June came in on the wings of a splendid spring for Darren and I. My world had never been sunnier. It was a hopeful season full of the amazing gift of love between a man and his woman. We both knew we were going to become engaged, the question was one of timing.
The lease for the sugary little condo that I was renting with my friend was going to be up at the end of June. Due to the situation of my relationship with Darren, and the seriousness of it, this was going to render me without a place to live. My two dear friends were going to be moving in with three other girls, and due to occupational ordinances there was not room for one more person. I knew what my options were: either try to find a place to live on my own, move in with Darren, or move back in with my parents. I couldn’t afford to rent a place on my income and I didn’t want to sign a lease, and I had always dreamed of marrying in the church where I grew up. It was a magnificent facility and the envy of those who could marry there: you had to be a member in order to wed. With those dreams of a beautiful ceremony and wedding nestled deep in my heart, living with Darren would put that dream out of reach for me. My life had been filled with so much pain and heartache; I couldn’t bear the thought of relinquishing my dreams of the happiest day of my life. So I did what I never should have done: I moved back in with my parents.
Darren proposed on the front steps of a darling Catholic church that we would walk by every night. The Church of the Little Flower looked like it belonged in Austria and it was the perfect setting. Dropping to one knee, he pulled out the biggest diamond solitaire I had ever seen. After tears and kisses, three ladies down the street applauded. I think we made their day.
Darren’s parents, who were not churchgoers, were wonderful and supportive and thrilled that at long last their son was getting married to the girl of his dreams. My parents who were devoted members of this church, actively worked to un-do our relationship and sought to control what they could. To say that they were displeased with my engagement to a man that “they didn’t know” would be an understatement. My mother was convinced that this was not God’s will for my life and so with that conviction came a war looming on the horizon. But the throes of love kept me naive regarding what the two of my parents were plotting and Darren and I forged ahead knowing that nothing could separate us from one another or the Father’s love.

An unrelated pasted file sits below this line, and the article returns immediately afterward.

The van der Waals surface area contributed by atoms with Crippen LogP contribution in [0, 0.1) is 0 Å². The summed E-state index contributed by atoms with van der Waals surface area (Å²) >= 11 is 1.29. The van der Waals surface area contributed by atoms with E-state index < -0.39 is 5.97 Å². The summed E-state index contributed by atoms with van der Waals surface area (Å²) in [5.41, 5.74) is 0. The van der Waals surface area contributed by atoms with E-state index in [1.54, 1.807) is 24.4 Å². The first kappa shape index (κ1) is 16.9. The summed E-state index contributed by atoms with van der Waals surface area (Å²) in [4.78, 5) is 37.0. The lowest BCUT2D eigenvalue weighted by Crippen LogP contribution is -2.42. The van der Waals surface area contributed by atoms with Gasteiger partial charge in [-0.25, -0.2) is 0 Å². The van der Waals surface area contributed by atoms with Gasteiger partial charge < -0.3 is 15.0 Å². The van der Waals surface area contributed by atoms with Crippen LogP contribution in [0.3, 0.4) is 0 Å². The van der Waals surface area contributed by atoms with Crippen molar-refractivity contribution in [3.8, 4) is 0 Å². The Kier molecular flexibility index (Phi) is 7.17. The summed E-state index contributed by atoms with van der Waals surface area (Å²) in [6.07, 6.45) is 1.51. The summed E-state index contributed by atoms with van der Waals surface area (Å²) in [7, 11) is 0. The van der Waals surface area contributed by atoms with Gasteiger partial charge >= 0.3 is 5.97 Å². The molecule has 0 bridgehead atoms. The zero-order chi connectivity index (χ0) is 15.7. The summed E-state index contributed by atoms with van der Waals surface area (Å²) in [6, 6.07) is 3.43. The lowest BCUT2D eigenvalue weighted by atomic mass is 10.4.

We progressed ahead planning our future. Neither one of us had ever been happier, especially not me. And then, one week in mid-July it all fell apart.
My best friend at the time was still working at Twin Oaks. We had grown very, very close over the last several months. We shared a cubicle and we loved working together. She always had my back.
She called my cell. “Chandra, you need to know something. Your wedding date was just pulled off of the calendar.”
I was angry and frozen all at the same time. I had been in charge of scheduling weddings, and I knew the policy. The only way that this could have happened is if my parents decided that they did not approve of my marriage to a God-fearing, financially secure man that they “did not know.” They had pulled out their ace card: Parental blessing.
They had gone straight to the top and successfully communicated that they were not comfortable with this marriage, that I was marrying the wrong one, and in the name of protecting me…the church listened and pulled my date.
In a few short days, I lost everything. My dreams of a lovely wedding, my dress, my photographer, and my invitation company. Everything.
To shorten a lengthy story for the purposes of blogging, Darren and I planned on eloping at the courthouse the Thursday after my world became wretchedly unraveled. I moved all of my belongings in to Darren’s over the next few days. Screw the wedding.
This of course did not stop my parents from insisting- yes, you read that right- insisting on a wedding that they had complete control over, at a time they were “comfortable with.”
We said hell with it.
They wouldn’t take no for an answer.